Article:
There I started to find completely fake affirmations about indi-eqmod. I specifically remember one: "it can flash your camera firmware".
And subsequently confused users asking "Is indi-eqmod the culprit of (my USB hub dysfunctionning or whatsoever)?". I took time
to give an answer and asked the author to correct his affirmation (which he did). One time, two times. I think I gave up with the third fake.
Afterwhile I realized that there was one single author of these fakes, and he was an Indi team member (he "optimized" a small part
of the v4l2 driver that I previously adapted to the Indi CCD interface, and he did that with a direct push).
And this has continued since, convincing users the driver is unsafe/bullshit.
I won't speak about the offensing/pedantic comments in his posts about indi-eqmod.
To sum up the situation is:
- I gently accept my work to be hosted in the indi github repository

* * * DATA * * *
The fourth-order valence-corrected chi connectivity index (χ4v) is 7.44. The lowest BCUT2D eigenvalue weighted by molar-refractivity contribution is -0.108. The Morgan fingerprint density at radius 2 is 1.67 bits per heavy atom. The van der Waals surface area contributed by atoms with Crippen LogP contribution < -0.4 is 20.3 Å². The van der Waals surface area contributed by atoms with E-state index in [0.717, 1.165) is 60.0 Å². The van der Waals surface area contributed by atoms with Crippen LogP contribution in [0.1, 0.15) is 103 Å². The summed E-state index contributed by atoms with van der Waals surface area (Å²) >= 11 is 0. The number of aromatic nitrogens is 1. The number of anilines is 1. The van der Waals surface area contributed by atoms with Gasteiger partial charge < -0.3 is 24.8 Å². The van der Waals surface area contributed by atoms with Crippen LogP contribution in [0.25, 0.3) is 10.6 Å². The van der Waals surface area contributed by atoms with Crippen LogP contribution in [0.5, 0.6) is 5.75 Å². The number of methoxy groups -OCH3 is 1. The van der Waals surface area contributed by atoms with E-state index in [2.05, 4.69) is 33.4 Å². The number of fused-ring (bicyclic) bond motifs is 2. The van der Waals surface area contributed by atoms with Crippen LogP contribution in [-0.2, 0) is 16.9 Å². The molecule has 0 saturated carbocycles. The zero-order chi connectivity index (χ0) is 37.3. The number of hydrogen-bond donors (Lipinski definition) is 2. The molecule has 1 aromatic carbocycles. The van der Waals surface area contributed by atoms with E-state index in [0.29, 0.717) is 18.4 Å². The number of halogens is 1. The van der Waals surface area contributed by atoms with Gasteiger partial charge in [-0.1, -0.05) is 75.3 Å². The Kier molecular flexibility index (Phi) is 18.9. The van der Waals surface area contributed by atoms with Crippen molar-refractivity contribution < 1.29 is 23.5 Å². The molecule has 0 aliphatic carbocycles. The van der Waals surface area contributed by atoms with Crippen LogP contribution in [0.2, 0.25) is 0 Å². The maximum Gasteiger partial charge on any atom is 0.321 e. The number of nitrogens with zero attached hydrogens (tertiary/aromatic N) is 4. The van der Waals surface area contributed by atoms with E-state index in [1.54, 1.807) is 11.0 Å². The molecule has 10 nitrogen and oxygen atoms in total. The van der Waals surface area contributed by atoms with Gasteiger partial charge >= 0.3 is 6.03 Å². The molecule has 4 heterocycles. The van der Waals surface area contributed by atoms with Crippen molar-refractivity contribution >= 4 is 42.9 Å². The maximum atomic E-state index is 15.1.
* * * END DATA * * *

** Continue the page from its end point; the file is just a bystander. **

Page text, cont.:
- I then read fake affirmations on the forum originating from one indi team member.
- Never other indi team members refute his fakes (if they read them)
- I stopped contributing, being dispappointed by this behavior, just making some updates when you asked me
- I may suppose that my eviction was the goal (in such cases, just tell)
Now comes Issue Hunt: should I left the control of the indi-eqmod driver to a team whose one member has written
fake affirmations confusing non warned users ? As money is involved, this is not the same game.
Let's illustrate with a recent small example: 'Adding support for EQ8-R autohome'
- user comes on the newly created issue dashboard (as suggests a post above)
- 'Owner' creates an entry in issuehunt, 'hunters' wait for the 'bounty' to increase
- one or more of them decide to accept the 'job'
- 'Owner' selects one of these hunters (how ? FIFO, best rated, friend of mine...)
- in this particular case, the assigned developper suppresses the test restricting the autohome feature (1 minute including recompilation)
- user/'Owner' validates the job (how ? Maybe ask the original author)
Clearly I do not want this to happen for indi-eqmod.
I first consider there are other ways for team members to deal with authors who partly helped to build their reputation.
I also consider to still be the owner of the indi-eqmod driver. I don't want to make money with it (go give ascom eqmod) but don't want